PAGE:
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Civil rights leaders denounce both New York and local shootings


A coalition of L.A. civil rights leaders and gang intervention activists held an anti-gun rally Monday, on the heels of Saturday’s White supremist hate killings in Buffalo, N.Y. and Friday’s South LA shooting of a mother and child.

Most of the gang workers at the event, which was held at the Stentorians Fire Station parking lot in South LA, have been fighting for decades in the struggle and mentioned that their work in the community has helped to lower the rate of shootings — from 1,400 back in 1992 to fewer than 400 today.

“But even one is too many,” said organizers, who believe each shooting hurts the collective African-American community across the country. They believe community-led expertise and collaborative partnerships are the solution to community violence. Those organizers included a number of practitioners who are on the ground facing violent issues every day.

“We are outraged because last Friday, a 20-year old female and her 2-year-old baby were shot, they were shot in broad daylight,” said civil rights activist and community organizer Najee Ali. “We’re going to condemn that. Not just that shooting, but all shootings.”

Rally organizers called for a moment of silence for the Harvard Park shooting victims and the victims of Buffalo’s tragic shooting of 10 people and noted that the entire Black community nationwide has been traumatized.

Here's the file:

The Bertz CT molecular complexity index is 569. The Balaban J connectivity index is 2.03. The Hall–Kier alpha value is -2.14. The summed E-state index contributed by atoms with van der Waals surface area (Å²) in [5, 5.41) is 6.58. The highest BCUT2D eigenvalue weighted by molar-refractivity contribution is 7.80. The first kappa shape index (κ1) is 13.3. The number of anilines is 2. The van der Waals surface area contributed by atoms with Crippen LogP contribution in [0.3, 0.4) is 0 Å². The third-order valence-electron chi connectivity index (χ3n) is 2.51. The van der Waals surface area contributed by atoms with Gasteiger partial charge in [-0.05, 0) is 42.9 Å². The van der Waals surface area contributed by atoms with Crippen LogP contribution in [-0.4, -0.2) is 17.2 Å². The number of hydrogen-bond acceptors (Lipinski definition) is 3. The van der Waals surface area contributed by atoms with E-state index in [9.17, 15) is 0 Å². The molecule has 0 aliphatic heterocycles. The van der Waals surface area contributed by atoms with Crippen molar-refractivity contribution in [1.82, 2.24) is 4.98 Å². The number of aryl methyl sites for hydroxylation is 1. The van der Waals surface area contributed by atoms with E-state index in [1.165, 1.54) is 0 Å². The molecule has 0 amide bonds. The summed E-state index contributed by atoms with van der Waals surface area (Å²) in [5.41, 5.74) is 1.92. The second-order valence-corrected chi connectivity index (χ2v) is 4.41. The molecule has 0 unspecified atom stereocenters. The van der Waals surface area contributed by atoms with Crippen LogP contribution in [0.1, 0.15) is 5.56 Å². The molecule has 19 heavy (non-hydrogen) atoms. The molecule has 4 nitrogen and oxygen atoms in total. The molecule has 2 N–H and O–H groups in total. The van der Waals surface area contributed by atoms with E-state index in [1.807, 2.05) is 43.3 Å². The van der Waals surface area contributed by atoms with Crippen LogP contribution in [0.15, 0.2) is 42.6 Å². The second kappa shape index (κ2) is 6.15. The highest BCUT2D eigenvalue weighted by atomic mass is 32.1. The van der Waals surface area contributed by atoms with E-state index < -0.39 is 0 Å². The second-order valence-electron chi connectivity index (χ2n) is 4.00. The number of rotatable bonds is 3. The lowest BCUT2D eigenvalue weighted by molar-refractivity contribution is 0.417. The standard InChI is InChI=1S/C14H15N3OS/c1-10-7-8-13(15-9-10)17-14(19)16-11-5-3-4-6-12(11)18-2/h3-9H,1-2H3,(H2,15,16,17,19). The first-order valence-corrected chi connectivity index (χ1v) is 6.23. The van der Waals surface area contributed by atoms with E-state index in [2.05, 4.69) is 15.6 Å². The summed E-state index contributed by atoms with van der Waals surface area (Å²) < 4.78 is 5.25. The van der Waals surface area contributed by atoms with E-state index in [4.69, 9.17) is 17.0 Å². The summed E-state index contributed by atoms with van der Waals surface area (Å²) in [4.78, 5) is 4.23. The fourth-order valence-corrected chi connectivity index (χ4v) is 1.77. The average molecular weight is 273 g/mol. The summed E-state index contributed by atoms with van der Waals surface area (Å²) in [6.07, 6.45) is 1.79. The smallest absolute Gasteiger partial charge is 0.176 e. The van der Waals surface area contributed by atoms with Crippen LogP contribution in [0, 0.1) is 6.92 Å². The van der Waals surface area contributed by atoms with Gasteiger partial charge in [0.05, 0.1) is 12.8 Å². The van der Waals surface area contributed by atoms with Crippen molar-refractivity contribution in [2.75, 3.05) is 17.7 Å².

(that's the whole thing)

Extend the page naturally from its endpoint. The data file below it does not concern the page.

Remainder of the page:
“We’re here to call for an end to gun violence, and we also want legislation,” Ali said.

A representative from Councilman Curren Price’s office acknowledged the various groups who are dealing with the community’s gang situations and are trying to create some stability.

“To be quite frank, I just don’t think our intervention workers get enough credit for saving lives,” said Jasmine Desenclos, field deputy representative from Eighth District Councilman Marqueece Harris-Dawson’s office. “It takes a collaborative, it takes a village.”

Akil Basheer, who is a first responder working with Professional Community Violence Intervention-Crisis Abatement, said the group is part of a coalition currently working with the White House on the issue of community violence.

“We intend to engage at all levels, but most importantly we’ve got to realize that a gun is an instrument of death that can’t do anything by itself,” Basheer said, noting that interventionists work to change the thinking processes of the people who want to pick up and utilize that gun.

“The gun is an extension of the arm, but it’s what controls the arm that causes the gun to do the damage,” Basheer said. “It has to be a collective, mass effort, to where the mentality is changed, the access to the gun is reduced and the mindset of what so many entities are driven by, which is the nexus of violence  that controls this country — has to change.”

Basheer said he and other interventionists  are committed to saving Black communities. After giving a heated talk, Basheer shook his head, but he said he would not apologize for his passion.

“Passion and drive is what keeps you alive,” he said. “We have committed to give our communities 100 percent.”

A number of credible, committed individuals and other groups were represented at the rally, including Cease for Peace Los Angeles, Community Build, Chapter Two, Southern California Crossroads, California Los Angeles Peace Builders Collaborative and the Nation of Islam.

“We must stop the flow of this carnage,” they said. “It is going to take all of us in a collective army to move this process forward.”